And speaking prophetically, Jesus lets the disciples in on what the future has in store for them. When He has ascended back to His Father’s side in heaven, they will become His ambassadors, His “sent ones,” acting on His behalf and fulfilling the will of the Father in His absence.

“I tell you the truth, anyone who welcomes my messenger is welcoming me, and anyone who welcomes me is welcoming the Father who sent me.” – John 13:20 NLT

And this would all be made possible by His death, resurrection, and ascension, and the Holy Spirit’s coming.

“…you will receive power when the Holy Spirit comes upon you. And you will be my witnesses, telling people about me everywhere — in Jerusalem, throughout Judea, in Samaria, and to the ends of the earth.” – Acts 1:8 NLT

They will have plenty of opportunities to do as He has done, selflessly sacrificing their lives for the spread of the Gospel and the glory of God.

English Standard Version (ESV) The Holy Bible, English Standard Version. ESV® Permanent Text Edition® (2016). Copyright © 2001 by Crossway Bibles, a publishing ministry of Good News Publishers.

New Living Translation (NLT) Holy Bible, New Living Translation, copyright © 1996, 2004, 2015 by Tyndale House Foundation. Used by permission of Tyndale House Publishers Inc., Carol Stream, Illinois 60188. All rights reserved.

The Message (MSG)Copyright © 1993, 1994, 1995, 1996, 2000, 2001, 2002 by Eugene H. Peterson

Completely Cleansed

1 Now before the Feast of the Passover, when Jesus knew that his hour had come to depart out of this world to the Father, having loved his own who were in the world, he loved them to the end. During supper, when the devil had already put it into the heart of Judas Iscariot, Simon’s son, to betray him, Jesus, knowing that the Father had given all things into his hands, and that he had come from God and was going back to God, rose from supper. He laid aside his outer garments, and taking a towel, tied it around his waist. Then he poured water into a basin and began to wash the disciples’ feet and to wipe them with the towel that was wrapped around him. He came to Simon Peter, who said to him, “Lord, do you wash my feet?” Jesus answered him, “What I am doing you do not understand now, but afterward you will understand.” Peter said to him, “You shall never wash my feet.” Jesus answered him, “If I do not wash you, you have no share with me.” Simon Peter said to him, “Lord, not my feet only but also my hands and my head!” 10 Jesus said to him, “The one who has bathed does not need to wash, except for his feet, but is completely clean. And you are clean, but not every one of you.” 11 For he knew who was to betray him; that was why he said, “Not all of you are clean.” John 13:1-11 ESV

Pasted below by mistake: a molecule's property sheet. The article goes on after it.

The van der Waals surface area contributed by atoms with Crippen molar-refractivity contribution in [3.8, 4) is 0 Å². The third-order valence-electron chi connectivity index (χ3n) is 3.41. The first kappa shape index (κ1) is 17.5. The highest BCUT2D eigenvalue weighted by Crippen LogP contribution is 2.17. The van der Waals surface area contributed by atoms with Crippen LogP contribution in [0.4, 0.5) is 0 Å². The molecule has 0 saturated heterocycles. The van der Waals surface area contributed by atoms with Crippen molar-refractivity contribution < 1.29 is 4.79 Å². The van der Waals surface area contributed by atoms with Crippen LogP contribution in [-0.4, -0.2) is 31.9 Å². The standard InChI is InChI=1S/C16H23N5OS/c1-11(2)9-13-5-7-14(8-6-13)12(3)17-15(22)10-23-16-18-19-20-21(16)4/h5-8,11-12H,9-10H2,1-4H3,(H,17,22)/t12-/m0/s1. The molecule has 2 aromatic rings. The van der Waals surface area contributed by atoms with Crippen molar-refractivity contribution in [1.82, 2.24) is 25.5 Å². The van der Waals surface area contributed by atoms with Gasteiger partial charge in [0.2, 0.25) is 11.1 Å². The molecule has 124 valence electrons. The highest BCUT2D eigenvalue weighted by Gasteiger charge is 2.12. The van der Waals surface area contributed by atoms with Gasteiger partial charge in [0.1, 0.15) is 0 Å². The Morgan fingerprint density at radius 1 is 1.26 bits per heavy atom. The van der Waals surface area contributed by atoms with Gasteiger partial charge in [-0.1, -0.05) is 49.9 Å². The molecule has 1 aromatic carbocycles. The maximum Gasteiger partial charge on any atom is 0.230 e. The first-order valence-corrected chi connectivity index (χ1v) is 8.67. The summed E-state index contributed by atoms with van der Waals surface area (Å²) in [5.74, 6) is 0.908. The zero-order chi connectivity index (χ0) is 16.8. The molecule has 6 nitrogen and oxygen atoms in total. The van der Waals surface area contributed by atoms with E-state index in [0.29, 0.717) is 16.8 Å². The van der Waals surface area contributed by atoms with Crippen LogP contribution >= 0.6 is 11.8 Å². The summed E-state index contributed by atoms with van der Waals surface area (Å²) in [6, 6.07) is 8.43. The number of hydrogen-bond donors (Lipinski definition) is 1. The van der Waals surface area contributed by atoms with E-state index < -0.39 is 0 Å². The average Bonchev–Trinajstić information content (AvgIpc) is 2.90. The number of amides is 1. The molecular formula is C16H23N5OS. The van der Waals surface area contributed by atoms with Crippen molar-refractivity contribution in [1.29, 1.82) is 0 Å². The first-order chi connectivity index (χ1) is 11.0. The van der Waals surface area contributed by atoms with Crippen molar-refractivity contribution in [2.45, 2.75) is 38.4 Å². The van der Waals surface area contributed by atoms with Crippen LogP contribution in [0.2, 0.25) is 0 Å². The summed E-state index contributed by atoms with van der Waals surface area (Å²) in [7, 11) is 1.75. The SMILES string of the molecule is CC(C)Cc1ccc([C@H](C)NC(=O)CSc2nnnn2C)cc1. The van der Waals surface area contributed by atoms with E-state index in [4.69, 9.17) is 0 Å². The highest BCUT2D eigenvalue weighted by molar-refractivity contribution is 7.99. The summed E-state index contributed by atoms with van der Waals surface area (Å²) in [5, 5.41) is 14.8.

As Jesus senses the day of His death drawing closer, He begins to focus His attention more directly on the men He has chosen to carry on His work in His absence. His public ministry is officially over. The raising of Lazarus from the dead would be His last miracle. There would be no more debates with the religious leaders or discourses with the people in the temple. At this point, with just days remaining before He went to the cross, Jesus’ primary mission became the preparation of His disciples for all that was about to happen.

In his account of Jesus’ final week on earth, John diverges from the narratives found in the Synoptic Gospels. While Matthew, Mark, and Luke place considerable emphasis on the institution of the Lord’s Supper, while John chooses to leave it out. It would appear that John wrote his account late in the 1st-Century, likely making it the last of the four gospels to be written. Having had access to the accounts of Matthew, Mark, and Luke, John knew that they had amply covered the institution of the Lord’s Supper so, rather than echoing the same content, he focused his attention on Jesus’ teaching to the disciples. His record of the Passover meal shared by Jesus and His followers contains material not found in the other three gospels. In fact, he is the only one who records the well-known scene of Jesus washing the feet of His disciples.

It is important to remember that John’s purpose for writing his gospel was to support the very important doctrine of the deity of Jesus. Even by the end of the 1st-Century when John likely wrote his gospel, there were those who had begun to reject or repudiate the doctrine of the deity of Jesus. And because John had addressed his gospel to a Christian audience, he was attempting to reassure them that Jesus truly was who He claimed to be. John even reminded his readers of his purpose for putting pen to paper:  “that you may continue to believe that Jesus is the Messiah, the Son of God” (John 20:31 NLT).

So, while the Lord’s Supper was important to John, it was not pertinent to what John was trying to convey to his audience. Instead, he chose to focus on an event that the other gospel writers left out of their accounts: The powerful object lesson of Jesus washing His disciples’ feet.

John presents a very compressed and compacted account of what took place that night. He sets the scene by juxtaposing the heart of Judas with that of Jesus.

the devil had already put it into the heart of Judas Iscariot, Simon’s son, to betray him – John 13:2 ESV